I think this transformational leadership has great potential in the area of technology integration in schools.  However, it will take a very daring leader to make it happen, one who appreciates standards but doesn’t enforce them in a lockstep fashion.  One size doesn’t fit all!  Schools are not assembly lines.  Giving students the same textbooks, lining them up in the same rows, and following the same course schedules year after year hasn’t quite worked.  The results have not been spectacular or radical.  Do we repeat this mistake by doing the same with our technology tools?  Do we give every student and every teacher the same set of tools and software and show them exactly how to use them to get exactly the same results?  How boring and unimaginative!  I think the time has come that we give up our control and give over the power. Stop wasting time obsessing over the training manuals, user guides, and policies, and making sure everything is in working order.  Try everything!  Don’t rule out the latest gadgets because “we’ve never done it that way before.”  Imagine the possibilities if we gave teachers and students the tools and just let THEM figure it out, let them discover how it applies.  Is this extreme?  I don’t think so.  It's what our current situation demands!  Who’s ready to take a chance?

Monday, June 15, 2009

Let's Roll!

Now that you have a good sense of the types of online activities and the rhythms of an active participant, what steps will you take to be successful in this program?

I will schedule my time to allow for reading the materials and browsing information online early each week so that I can post in a timely manner and allow time for reflection and further discussion.

I will check in to the Discussion Board regularly to post my comments and to respond to those posted by colleagues. I will advance the discussion when possible and probe for deeper understanding. I will expect my colleagues to push me to deeper and richer meaning in my posts.

If I am struggling with something, I will check in with the facilitators and/or classmates to get help so as not to fall behind. In online learning, I think it’s even more important to keep up with the pace.

How will you be a contributing member of your team? How will team activities impact your time management?
I intend to be a regular contributor to my team’s discussions, tasks, and activities. I will organize my weekly schedule in such a way that I can post and check in on discussions on a regular basis. If we are to get the most out of our experience together, it’s important that we each carry our weight and contribute our thoughts so that together we create products, generate ideas, and create knowledge that is richer because of the group’s commitment and ongoing participation. I expect all my teammates to be as committed and participatory, as I’m sure they’ll expect it of me. In fairness and in the hope of getting the most possible out of this experience, I will do my part.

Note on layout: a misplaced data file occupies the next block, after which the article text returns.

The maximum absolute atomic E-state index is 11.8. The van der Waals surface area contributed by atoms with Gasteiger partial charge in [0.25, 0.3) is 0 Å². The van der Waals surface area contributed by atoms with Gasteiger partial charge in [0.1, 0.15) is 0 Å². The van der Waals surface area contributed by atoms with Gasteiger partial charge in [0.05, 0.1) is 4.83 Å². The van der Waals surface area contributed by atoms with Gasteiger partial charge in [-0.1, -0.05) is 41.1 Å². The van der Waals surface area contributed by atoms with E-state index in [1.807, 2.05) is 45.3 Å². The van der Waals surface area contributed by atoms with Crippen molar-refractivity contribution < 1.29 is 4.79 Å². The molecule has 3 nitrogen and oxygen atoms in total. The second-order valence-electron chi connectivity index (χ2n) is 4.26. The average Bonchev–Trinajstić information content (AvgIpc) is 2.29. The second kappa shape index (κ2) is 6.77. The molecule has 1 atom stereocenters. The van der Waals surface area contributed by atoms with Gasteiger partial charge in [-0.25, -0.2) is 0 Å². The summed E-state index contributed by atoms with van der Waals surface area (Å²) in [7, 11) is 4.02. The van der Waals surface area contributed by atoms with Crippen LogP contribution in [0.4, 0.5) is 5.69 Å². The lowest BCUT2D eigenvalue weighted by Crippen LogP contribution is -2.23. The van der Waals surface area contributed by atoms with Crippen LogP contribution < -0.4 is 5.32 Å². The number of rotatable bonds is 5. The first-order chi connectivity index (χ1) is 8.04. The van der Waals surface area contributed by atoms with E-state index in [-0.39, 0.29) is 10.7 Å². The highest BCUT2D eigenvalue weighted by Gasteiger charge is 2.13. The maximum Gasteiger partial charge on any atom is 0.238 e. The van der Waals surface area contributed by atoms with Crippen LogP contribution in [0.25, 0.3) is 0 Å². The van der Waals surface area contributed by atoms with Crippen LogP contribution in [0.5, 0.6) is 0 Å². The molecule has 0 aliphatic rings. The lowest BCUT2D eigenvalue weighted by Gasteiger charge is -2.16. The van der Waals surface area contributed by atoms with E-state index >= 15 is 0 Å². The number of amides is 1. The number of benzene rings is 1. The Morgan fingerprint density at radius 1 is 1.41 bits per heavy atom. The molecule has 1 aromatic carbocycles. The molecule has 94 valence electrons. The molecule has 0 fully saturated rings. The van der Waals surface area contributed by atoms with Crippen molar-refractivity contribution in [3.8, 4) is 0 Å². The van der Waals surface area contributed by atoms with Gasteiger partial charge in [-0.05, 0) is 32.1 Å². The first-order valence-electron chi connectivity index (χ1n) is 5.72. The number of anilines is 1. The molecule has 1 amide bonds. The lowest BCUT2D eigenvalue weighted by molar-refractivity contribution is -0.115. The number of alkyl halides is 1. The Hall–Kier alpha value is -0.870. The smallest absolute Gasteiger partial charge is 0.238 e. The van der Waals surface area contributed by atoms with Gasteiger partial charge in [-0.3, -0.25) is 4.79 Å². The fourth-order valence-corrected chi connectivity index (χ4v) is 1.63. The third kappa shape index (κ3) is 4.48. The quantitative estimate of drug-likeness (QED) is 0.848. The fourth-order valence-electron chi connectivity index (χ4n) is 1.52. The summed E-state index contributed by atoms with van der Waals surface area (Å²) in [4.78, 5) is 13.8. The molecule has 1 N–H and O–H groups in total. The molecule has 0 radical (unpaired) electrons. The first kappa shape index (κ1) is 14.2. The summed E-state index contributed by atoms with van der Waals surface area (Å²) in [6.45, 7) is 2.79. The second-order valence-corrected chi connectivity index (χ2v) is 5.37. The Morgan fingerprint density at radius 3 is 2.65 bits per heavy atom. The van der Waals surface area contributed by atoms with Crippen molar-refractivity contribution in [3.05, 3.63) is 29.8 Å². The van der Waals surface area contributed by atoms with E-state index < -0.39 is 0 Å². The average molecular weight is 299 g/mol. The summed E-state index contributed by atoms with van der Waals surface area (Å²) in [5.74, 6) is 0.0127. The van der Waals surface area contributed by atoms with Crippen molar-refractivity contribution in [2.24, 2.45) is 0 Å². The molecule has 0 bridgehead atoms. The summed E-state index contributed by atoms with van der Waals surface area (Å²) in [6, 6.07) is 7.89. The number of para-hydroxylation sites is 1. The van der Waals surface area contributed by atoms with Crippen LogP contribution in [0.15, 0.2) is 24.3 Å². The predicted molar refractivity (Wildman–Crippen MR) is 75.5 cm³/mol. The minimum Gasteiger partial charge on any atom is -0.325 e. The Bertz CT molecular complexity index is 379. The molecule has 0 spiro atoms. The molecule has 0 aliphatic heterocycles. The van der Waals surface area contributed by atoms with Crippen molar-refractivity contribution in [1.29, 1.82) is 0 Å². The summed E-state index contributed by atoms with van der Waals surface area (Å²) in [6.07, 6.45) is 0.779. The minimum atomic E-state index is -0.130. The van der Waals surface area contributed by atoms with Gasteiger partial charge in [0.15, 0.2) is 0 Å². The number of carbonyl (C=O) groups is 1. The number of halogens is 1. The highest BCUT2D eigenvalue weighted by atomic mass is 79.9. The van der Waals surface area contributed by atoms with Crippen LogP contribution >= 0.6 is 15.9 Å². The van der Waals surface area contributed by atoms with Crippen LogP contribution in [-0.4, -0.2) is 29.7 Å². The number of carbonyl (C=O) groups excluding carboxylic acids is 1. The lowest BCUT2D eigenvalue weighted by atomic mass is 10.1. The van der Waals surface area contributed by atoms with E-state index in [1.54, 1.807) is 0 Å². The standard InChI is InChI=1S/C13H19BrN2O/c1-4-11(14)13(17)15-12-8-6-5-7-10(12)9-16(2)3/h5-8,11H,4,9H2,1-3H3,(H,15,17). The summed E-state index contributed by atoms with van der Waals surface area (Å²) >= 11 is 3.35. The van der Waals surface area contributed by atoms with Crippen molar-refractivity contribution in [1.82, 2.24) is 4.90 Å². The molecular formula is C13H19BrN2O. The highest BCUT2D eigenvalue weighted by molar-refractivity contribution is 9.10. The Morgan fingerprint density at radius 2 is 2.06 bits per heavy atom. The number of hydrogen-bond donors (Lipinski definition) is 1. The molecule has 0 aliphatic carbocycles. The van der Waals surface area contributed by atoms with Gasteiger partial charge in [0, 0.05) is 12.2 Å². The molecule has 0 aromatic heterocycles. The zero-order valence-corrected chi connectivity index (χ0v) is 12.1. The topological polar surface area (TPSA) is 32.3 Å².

What have you learned about your communication style? How will this impact you as an online learner?
The assessment designated me as a “thinker,” but that was no surprise. I tend to be very organized, logical, and detail-oriented. My mission when given a task is to accomplish it, straight and simple. (Some attribute this to me being a Virgo.) However, cohorts are not made up of all thinkers or intuitive types and therefore I will have to be sensitive and open to the other communication styles. I think we can provide good balance to each other, as long as some of each style is assigned to each team. Thus, we will not only be learning content, but also how to coexist and collaborate with colleagues whose style is different than our own, which will serve us well in administrative positions in the future when we will surely have a mix of all styles.

Where do you still need additional support?
I may still need additional support with the Google tools, like Google docs and Google calendar. I am new to the Google world, having used it up until now only as a search engine. But in this short time, I am already seeing the great potential of integrating it in the learning environment and thinking about ways to use it with students in the coming school year. I also know that I will have to discipline myself to make the time necessary each day to complete the component activities, reading, and discussions. Other than that, I'm ready to rock and roll!

Monday, June 8, 2009

TLC in the ELC

Right now I feel very comfortable with the ELC. If it was my first online course, I'd be a bit overwhelmed, but having been through several online platforms already, and not being afraid to click on the unknown, it's pretty straightforward. There's an added comfort in having gotten to know my new classmates from all over the world in such a short time, and having something to go on when we actually meet f2f at the end of the month at NECC. Might even be able to recognize folks from their thumbnails!

My biggest concern with online learning right now, as it has been in the past, is time management. Here it is, Week One of Orientation, and I'm already swamped on the last day of the first week trying to make deadline. I don't want to make this a habit. I won't survive. It's just a crazy time with all the end-of-year closeout business to take care of at school on top of preparing to transition to a new position and school and teaching a brand new online course. Meanwhile, summer's kicking in for a lot of folks, and the pools, patios, and porticoes are calling my name.

I have taken one or two courses online per year for the past five years. Now it's time to kick it into high gear and integrate this coursework into my lifestyle for the next year. I looked at the course calendar on the ELC site and December never looked better! Okay, enough with the griping. This program and opportunity seem awesome, the others involved seem very talented and excited, I've made it this far, it's going to be an awesome ride!